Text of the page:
Mass General, MIT form alliance to address three ‘major challenges’ in healthcare

Massachusetts General Hospital and MIT have formed a $3 million strategic alliance in an attempt to address three “major challenges” that persist in healthcare: improving diagnoses, developing new approaches to prevent and treat infectious diseases and developing more accurate methods of diagnosing and treating neurodegenerative and psychiatric diseases. The alliance, officials said, will add further […]

Massachusetts General Hospital and MIT have formed a $3 million strategic alliance in an attempt to address three “major challenges” that persist in healthcare: improving diagnoses, developing new approaches to prevent and treat infectious diseases and developing more accurate methods of diagnosing and treating neurodegenerative and psychiatric diseases.

The alliance, officials said, will add further heft to already existing efforts between individual collaborations between the two institutions, particularly as they relate to development of diagnostic tools and therapies.

Arup Chakraborty, a professor of chemical engineering, chemistry and biological engineering at MIT and director of the MIT Institutes or Medical Engineering and Science, said the collaboration addresses “daunting challenges facing human health today,” in a statement.

The new partnership follows a similar effort by the Ragon Institute of Mass General, MIT, and Harvard, which was founded in 2009 to find new ways of preventing and curing human disease through studying the power of the immune system, with an initial focus on the need for an effective vaccine against AIDS.

The two Boston-area institutions will put forth up to $3 million over two years to fund research projects addressing the three aforementioned “grand challenges,” in diagnostics, infectious and autoimmune diseases and neurosciences.

Projects must “have the potential to generate results that could lead to further funding from external sources within a year or two,” officials said. For the first of the challenges, six grants are being funded: two grants covering two years of funding, and four smaller, one-year grants that will be eligible for renewal.

The grants, and the overall effort, also come in response to diminished funding for the National Institutes of Health, which Mass General and MIT hope to augment in at least a small manner, said Harry Orf, Mass General’s senior vice president for research.

The NIH budget fell from $31.2 billion in fiscal 2010 to $30.15 billion in fiscal 2014, according to the NIH.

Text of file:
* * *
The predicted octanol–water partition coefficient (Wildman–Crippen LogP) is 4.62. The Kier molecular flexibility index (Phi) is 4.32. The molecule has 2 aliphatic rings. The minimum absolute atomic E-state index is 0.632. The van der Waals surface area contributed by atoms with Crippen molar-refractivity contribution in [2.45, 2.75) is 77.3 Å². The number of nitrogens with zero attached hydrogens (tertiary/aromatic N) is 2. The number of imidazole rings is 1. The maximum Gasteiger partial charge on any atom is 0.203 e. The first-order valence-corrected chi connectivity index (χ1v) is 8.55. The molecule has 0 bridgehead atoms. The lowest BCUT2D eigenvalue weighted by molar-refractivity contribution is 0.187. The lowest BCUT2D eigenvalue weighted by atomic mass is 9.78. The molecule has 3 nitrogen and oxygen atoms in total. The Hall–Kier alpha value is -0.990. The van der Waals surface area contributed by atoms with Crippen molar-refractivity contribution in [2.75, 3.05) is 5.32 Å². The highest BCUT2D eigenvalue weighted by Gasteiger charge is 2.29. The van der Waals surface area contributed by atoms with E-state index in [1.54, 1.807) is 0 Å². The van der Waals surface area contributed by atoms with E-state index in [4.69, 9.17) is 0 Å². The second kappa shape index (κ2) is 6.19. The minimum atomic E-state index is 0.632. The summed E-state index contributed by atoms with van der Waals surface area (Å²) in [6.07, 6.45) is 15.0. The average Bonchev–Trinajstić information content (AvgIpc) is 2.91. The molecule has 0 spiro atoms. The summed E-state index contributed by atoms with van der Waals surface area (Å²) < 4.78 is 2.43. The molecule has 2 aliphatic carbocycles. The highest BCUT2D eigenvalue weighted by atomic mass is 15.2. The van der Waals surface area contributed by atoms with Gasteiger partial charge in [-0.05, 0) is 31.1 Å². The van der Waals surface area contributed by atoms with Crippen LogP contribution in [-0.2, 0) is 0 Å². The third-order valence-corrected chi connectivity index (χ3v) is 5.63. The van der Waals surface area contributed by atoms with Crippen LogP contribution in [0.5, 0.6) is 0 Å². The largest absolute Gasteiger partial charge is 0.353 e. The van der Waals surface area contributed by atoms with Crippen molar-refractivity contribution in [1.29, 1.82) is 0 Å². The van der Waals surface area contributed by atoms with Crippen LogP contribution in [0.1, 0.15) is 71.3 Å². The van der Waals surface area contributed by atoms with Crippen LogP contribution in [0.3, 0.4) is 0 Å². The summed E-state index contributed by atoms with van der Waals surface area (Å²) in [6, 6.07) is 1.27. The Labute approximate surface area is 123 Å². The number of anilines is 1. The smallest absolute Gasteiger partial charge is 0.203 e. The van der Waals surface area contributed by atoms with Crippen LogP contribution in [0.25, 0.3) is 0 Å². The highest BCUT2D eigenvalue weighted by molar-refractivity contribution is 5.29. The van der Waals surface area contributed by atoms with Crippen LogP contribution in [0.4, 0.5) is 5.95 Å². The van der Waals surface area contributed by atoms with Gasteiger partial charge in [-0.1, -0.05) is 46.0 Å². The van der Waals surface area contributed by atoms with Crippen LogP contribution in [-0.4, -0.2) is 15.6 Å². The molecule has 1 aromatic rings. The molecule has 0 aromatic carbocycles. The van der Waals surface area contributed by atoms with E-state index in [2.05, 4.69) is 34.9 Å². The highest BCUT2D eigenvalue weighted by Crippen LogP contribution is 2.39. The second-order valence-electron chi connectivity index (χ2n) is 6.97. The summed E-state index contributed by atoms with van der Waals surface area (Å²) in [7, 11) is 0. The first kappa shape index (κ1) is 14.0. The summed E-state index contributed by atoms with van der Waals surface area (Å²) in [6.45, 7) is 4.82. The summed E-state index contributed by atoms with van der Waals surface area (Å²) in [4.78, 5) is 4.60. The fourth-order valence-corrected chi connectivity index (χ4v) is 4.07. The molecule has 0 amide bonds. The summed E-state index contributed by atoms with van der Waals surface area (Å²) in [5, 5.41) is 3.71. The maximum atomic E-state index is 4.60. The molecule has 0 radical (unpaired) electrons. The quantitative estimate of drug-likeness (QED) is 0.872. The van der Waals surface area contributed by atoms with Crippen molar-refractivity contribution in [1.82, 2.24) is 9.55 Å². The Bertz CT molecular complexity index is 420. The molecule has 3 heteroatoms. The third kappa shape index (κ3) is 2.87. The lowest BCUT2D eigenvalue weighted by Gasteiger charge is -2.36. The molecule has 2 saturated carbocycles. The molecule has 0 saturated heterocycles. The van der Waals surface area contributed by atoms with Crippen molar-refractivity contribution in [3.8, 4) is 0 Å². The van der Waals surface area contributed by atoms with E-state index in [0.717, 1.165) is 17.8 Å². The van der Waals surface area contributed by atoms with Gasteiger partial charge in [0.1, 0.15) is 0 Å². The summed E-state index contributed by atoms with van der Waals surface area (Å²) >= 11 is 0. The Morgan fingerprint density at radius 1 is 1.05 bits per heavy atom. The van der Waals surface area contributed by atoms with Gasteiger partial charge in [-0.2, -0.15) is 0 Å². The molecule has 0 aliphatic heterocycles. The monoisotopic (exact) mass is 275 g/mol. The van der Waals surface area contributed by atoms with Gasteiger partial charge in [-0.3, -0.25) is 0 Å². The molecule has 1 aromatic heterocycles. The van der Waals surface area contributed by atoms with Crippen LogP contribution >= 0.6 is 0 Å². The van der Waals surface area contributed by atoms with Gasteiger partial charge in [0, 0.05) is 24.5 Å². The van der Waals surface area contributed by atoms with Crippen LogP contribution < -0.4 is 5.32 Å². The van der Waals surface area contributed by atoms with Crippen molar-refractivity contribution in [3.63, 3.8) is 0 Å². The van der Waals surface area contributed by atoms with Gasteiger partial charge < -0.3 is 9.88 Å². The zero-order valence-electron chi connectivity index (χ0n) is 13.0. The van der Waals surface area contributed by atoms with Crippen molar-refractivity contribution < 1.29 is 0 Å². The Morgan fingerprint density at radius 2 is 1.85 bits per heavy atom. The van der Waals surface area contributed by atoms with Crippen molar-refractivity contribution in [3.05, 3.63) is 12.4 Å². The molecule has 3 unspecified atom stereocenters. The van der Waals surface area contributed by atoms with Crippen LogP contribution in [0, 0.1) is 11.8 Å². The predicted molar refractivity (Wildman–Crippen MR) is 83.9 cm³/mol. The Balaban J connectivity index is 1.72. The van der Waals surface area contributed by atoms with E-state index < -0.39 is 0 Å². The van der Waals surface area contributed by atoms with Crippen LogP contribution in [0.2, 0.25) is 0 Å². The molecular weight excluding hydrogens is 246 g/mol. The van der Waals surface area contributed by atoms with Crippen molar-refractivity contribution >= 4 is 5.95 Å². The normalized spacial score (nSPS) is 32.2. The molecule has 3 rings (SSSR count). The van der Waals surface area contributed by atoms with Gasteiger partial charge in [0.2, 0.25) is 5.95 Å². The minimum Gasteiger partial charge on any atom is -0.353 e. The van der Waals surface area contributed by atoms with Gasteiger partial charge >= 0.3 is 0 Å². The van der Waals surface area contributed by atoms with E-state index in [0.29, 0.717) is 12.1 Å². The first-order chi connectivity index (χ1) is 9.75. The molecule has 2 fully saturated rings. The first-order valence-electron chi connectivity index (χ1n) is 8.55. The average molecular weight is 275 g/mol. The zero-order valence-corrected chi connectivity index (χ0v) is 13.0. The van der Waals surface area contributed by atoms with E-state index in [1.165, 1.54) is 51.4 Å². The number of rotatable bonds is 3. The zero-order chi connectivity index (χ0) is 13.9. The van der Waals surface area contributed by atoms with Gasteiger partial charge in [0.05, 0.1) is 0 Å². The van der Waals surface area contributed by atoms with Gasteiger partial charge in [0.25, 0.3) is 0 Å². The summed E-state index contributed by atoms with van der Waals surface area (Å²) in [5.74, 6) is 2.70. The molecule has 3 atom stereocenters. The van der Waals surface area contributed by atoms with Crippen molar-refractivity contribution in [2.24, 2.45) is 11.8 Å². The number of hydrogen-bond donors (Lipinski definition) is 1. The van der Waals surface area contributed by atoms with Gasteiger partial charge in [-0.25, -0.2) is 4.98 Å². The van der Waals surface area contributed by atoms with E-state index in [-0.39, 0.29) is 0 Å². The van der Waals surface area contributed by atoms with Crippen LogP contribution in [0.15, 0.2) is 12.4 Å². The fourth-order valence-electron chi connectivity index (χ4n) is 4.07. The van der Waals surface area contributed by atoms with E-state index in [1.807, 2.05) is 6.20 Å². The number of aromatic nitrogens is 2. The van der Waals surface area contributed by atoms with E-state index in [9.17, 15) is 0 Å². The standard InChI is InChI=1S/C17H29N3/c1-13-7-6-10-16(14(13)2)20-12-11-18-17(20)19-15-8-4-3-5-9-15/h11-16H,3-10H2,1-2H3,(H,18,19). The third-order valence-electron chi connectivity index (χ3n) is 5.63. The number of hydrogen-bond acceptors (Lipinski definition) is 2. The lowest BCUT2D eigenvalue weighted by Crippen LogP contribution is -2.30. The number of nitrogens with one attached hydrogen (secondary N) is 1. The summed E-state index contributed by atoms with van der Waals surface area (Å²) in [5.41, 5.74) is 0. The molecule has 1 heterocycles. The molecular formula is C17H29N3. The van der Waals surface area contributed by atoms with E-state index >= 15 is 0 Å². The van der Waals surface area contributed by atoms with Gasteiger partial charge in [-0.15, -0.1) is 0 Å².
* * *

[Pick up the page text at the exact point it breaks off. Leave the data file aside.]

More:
“The continuing crisis in funding for the National Institutes of Health has shifted the NIH focus from single-investigator grants to collaborative grants, encouraging institutions to look outside their walls,” Orf said in a statement. “By supporting the early stages of these collaborating teams, we expect to strengthen their ability to apply for continued funding from the NIH or other agencies.”

The first series of grant awards were announced in September and will support the following projects:

Larger grants
— Michael Cima (MIT) and Herbert Lin (MGH): Development of a portable, noninvasive device capable of accurately measuring blood volume using nuclear magnetic resonance.
— Anande Dighe (MGH) and Peter Szolovitz (MIT): Use of “machine learning” to analyze changes in a patient’s lab test results over time to facilitate early diagnosis or predict the development of clinical problems.

Smaller grants
— Matt Bianchi (MGH) and Dina Katabi (MIT): Clinical trial of device using wireless signals to monitor breathing without touching a patient’s body for improved diagnosis of sleep apnea.
— Brian Anthony (MIT) and Anthony Samir (MGH): Adaptation of an optical system for localizing the position of ultrasound transducers, which compensates for individual operator differences, to the noninvasive monitoring of tissue loss in chronic kidney disease.
— Sangeeta Bhatia (MIT) and Raymond Chung (MGH): Evaluation of liver-targeting nanosensors for the noninvasive monitoring of liver damage caused by nonalcoholic fatty liver disease and other disorders.
— Michael Filbin (MGH) and Thomas Heldt (MIT): Building an archive of data collected from bedside monitoring and the electronic medical record to develop algorithms predicting the transition from sepsis to septic shock.